Karen Gurney and Jonathan Adams of Evidence Ltd investigate how the numbers stack up
Karen Gurney and Jonathan Adams of Evidence Ltd investigate how the numbers stack up
From 2009, there will be a step change to the way the UK government funds research in universities and colleges. The Research Assessment Exercise (RAE), with its dozens of panels of academic peer reviewers, will be swept away.1 Instead, there will be the Research Excellence Framework (REF) - a new assessment process that will use a metrics-based formula to determine universities’ research funding allocations. And rather than assessing research, a slimmed down peer review process will ’moderate’ the outcome.
The funding body for English universities and colleges, the Higher Education Funding Council for England, has said that the key measure of research quality to be used in the REF will be bibliometrics. More specifically, it will look at the citation rate for journal articles catalogued on the databases of Thomson Scientific, which covers about 8500 leading international journals. On 22 November, Hefce launched a consultation on its proposals.2
As more nations try to ensure their universities are among the best in the world, there is also growing interest internationally in measuring and comparing research impact.3,4
So, in the light of this increasing emphasis on metrics, where does UK chemistry stand?
The global picture
The UK performs strongly in international comparisons, as shown in our reports to government. That pattern is seen for chemistry, and for the research base generally.
We took the broad Thomson journal category for chemistry and looked at two five-year periods, using these ’windows’ to avoid annual perturbations. The UK improved between the two windows and remains ahead of most other major research economies, second only to the USA in our analysis (see table 1).
The US actually fell back over the same period because of the growing influence of new competitors such as China and the Asian tiger economies.5
The UK picture
Within the UK, in 2006, chemistry articles made up about 9.5 per cent of the total of Thomson Scientific’s catalogued publications with at least one UK address. This was a decrease from a share of over 12 per cent in the early 1980s. That reflects two things: a relatively faster rise in outputs from other fields, particularly biological and environmental sciences; and the effect of management of the database, which has introduced more social science journals.
In the 1980s, UK chemistry declined relative to the competition (see figure 1). Since the late 1980s, however, the UK has shown progressive improvement compared to the world average and has done so despite the growth of new competitors in Asia. This may be partly attributable to the process of research selectivity and concentration applied to higher education through the RAE. The improvement is underpinned by growth, so the current research base is not only producing excellent research but more publications of the highest quality. However, there are signs that output has now plateaued and the improvement in impact may also be levelling out.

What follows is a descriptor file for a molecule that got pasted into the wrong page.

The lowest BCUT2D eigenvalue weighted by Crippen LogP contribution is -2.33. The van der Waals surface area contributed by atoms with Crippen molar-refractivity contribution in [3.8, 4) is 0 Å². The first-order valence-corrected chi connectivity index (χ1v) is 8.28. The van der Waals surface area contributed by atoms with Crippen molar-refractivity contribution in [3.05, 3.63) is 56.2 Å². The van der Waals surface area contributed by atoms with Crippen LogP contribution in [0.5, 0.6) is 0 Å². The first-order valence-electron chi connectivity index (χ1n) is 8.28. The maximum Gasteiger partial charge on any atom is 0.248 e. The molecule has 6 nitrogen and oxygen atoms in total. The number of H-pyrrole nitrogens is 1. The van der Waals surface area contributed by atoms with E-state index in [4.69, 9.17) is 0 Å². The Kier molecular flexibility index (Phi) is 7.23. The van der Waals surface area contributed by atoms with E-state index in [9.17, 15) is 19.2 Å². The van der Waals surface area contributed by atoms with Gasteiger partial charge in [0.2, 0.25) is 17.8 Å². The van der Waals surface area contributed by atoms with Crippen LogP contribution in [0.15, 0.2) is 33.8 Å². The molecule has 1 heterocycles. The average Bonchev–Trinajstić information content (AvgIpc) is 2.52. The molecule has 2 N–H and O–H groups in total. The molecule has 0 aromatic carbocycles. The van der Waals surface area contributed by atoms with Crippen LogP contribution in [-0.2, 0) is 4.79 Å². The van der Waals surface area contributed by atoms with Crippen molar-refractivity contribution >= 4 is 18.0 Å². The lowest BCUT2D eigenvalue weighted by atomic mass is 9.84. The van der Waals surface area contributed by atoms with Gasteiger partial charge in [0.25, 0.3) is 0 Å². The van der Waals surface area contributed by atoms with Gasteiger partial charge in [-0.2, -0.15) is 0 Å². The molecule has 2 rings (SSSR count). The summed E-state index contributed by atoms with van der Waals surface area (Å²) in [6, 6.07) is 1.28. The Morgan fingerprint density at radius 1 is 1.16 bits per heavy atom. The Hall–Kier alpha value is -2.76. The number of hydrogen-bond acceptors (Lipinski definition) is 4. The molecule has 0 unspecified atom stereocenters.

These measures of impact are averages, taken across more than 5000 articles per year: a diverse range of material of different quality. All research data are skewed, with many occurrences of low value and a few high value outliers, so we transform the data to get an informative picture of what that distribution looks like. We build impact profiles not of cites per paper but of citation categories relative to world average.6
Figure 2 reveals the impact profile of UK chemistry research, compared to the UK research base in all subject areas, for the most recent 10 years (1997-2006). The distribution of excellence across chemistry research is similar to that of the research base as a whole. About 17 per cent of journal articles remain uncited in any 10-year period. This is less than for other subjects and more than half were recent publications, from the last two years.
What may surprise many is that, although the average impact of UK research is well above world average (see table 1 and figure 1), the mid-point of the impact distribution is below world average. In fact, the share of journal articles uncited or with impact below world average is actually over 60 per cent of the total. This indicates the extent to which the average outcome of bibliometric analyses is dependent on a relatively small proportion of publications which attract exceptionally high numbers of citations.